Supply chain shortages, product outages and long lead times continue to be a factor in most, if not all, areas of business around the world. Just when you think you have a wrinkle pressed flat, another seam begins to crease. At the same time organizations and employees still feel the pressure to meet customer requests, revenue goals and deadlines. While we can’t smooth out all the supply chain issues you are experiencing, here’s what we’ve learned works to help mitigate the delays.

Start early. Begin your project as soon as you can and add time to the overall project timeframe to account for both known and potential delays in the supply chain.

Consider options. Are there other, available products you can substitute for your preferred and/or unavailable first choice? If so, consider the substitution and perform a quick cost benefit analysis. Which has the greater cost and benefit: choosing an available, second choice product or potentially delaying the overall project by waiting for the preferred product to become available?

Prioritize vendors. Look to vendors who can provide multiple, varying options from other manufacturers. Evaluate which vendors you choose and perhaps begin a preferred supplier program that pushes more requests through these vendors.

Order early. When scoping your project, prioritize your dependencies and order those items as soon as you can. Placing orders early ensures your “spot in line” as well as locks in a lower price. As issues continue to occur within supply chains, price jumps are occurring at non-regular intervals.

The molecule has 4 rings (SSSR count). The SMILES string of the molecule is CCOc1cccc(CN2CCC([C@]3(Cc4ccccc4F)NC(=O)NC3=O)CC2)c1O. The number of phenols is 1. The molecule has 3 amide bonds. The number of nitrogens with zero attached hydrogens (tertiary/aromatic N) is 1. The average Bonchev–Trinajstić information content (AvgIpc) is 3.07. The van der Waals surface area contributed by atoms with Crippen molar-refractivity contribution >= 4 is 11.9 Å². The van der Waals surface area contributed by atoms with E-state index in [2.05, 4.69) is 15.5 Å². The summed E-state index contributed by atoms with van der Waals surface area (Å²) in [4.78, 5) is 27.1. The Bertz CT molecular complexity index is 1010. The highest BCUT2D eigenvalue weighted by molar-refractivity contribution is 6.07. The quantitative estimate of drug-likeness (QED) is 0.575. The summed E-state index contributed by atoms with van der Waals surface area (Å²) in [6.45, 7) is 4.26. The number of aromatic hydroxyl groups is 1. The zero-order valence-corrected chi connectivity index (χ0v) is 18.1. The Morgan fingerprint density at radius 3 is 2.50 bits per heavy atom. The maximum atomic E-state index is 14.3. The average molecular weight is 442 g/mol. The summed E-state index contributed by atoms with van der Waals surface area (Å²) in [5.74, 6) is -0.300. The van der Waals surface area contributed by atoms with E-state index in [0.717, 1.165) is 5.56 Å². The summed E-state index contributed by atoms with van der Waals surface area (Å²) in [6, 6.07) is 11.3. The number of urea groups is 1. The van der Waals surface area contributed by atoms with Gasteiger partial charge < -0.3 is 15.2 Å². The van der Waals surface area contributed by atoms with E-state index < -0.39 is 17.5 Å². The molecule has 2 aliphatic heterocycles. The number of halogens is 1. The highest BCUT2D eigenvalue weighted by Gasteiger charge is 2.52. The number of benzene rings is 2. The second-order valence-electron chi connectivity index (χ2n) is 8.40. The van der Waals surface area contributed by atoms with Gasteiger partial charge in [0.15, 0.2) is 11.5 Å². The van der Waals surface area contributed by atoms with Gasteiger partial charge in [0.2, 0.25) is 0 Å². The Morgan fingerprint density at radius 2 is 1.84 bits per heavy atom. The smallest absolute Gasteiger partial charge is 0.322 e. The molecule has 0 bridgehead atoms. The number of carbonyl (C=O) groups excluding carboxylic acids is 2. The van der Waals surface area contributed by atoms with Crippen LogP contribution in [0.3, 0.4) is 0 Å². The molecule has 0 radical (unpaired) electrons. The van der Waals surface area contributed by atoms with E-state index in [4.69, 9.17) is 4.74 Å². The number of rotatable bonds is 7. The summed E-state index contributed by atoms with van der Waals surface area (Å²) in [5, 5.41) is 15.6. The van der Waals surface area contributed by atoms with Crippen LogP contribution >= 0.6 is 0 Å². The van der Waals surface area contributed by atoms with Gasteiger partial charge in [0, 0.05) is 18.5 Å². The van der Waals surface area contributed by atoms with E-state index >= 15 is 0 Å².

Plan for delays. This can vary from padding your overall timeline to preparing your team and client to receive a call saying your order will be delayed.

Have a backup plan. Think through what contingencies can be accommodated and how they impact the overall project timeline. This involves both products and people. Will you have the staff needed ready to implement if a shipment comes in on time? If it is delayed?

Communicate early and often. Clients will be more understanding if they know at the beginning what the possible delays will be and when to look out for them. Be sure to keep them updated of progress and delays.

No one knows how long we will continue to see supply chain issues impacting how work gets done. Employing these tactics will improve the success of your projects even when supply chain issues are ironed out.